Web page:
A Newfoundland puppy is easy enough to housetrain, but you have to teach him the right way from the beginning.
A Newfoundland puppy is an extremely intelligent dog and will understand what is required of him if the right approach is used.
The first thing to learn is the way that dogs think. They learn by association. It is no use yelling at him after he has gone in the wrong place - it is too late by then and he will associate your presence with being scolded. He has no idea what he is supposed to have done and showing him will not improve that situation.
All he will know is that you come home and he gets shouted at. So, do you want your Newfoundland puppy to come and greet you with his tail wagging? Or do you want him to run away and hide as soon as he hears you coming?
You need to watch him carefully, look for signs that he is sniffing around, looking for a place to go. As soon as you see this, you must pick him up and take him outside into the garden. Do not just leave him out there - he will forget about going and want to follow you inside. You need to stay with him, wait for him to go no matter how long it takes. You can associate a word with this, as soon as he performs, but not until.
You should also take him outside after he has eaten and when he wakes up. Puppies will toilet a lot. It is hard work keeping up with them, but it will not take long provided that you pay attention to every little move he makes.
Once he has toileted where he is supposed to give him lots and lots of praise and treats, then let him back inside.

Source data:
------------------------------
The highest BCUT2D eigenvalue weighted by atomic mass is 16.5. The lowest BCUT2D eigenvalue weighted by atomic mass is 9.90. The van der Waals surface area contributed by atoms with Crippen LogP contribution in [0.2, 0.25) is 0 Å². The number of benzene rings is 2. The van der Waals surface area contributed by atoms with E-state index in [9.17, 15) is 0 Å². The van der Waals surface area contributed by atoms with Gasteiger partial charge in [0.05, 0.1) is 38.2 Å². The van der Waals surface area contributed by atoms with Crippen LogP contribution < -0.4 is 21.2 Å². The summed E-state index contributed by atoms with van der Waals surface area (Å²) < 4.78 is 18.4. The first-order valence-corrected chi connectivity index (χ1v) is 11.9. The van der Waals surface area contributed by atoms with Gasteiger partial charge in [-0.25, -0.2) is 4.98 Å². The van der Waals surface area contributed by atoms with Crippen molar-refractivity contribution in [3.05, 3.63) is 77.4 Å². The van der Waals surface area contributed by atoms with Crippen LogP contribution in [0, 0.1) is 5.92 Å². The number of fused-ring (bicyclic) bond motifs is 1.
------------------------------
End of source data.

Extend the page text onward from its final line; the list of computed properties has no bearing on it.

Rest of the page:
What if he starts to go in the house? You simply pick him up and take him outside, even if it is too late and say nothing. He will not understand if you scold him for going in the house; he will think he is being scolded for doing what he must do. The result of this will be that he will either find somewhere to go where you cannot see him, or he will wait until you are out of the room.
In his mind, he gets scolded if you are there; he does not get scolded if you are not there, and you will have forfeited your chance to praise him for going in the right place. No way is he going to perform with you hanging about!
If he does toilet in the house, and it will happen on occasion, be sure to clean it thoroughly with a biological washing powder or one of the many products available from pet stores. If the smell still lingers, he is more likely to go in that spot again.
I managed to housetrain Ferdie in two days, but he was a little older at 13 weeks. We still had accidents at night of course, but they were always beside the back door, proving that he was first waiting for someone to let him outside.
It is a good idea to remove rugs and cover carpet with heavy plastic sheeting. This is easier to clean and will ensure that the smell does not linger.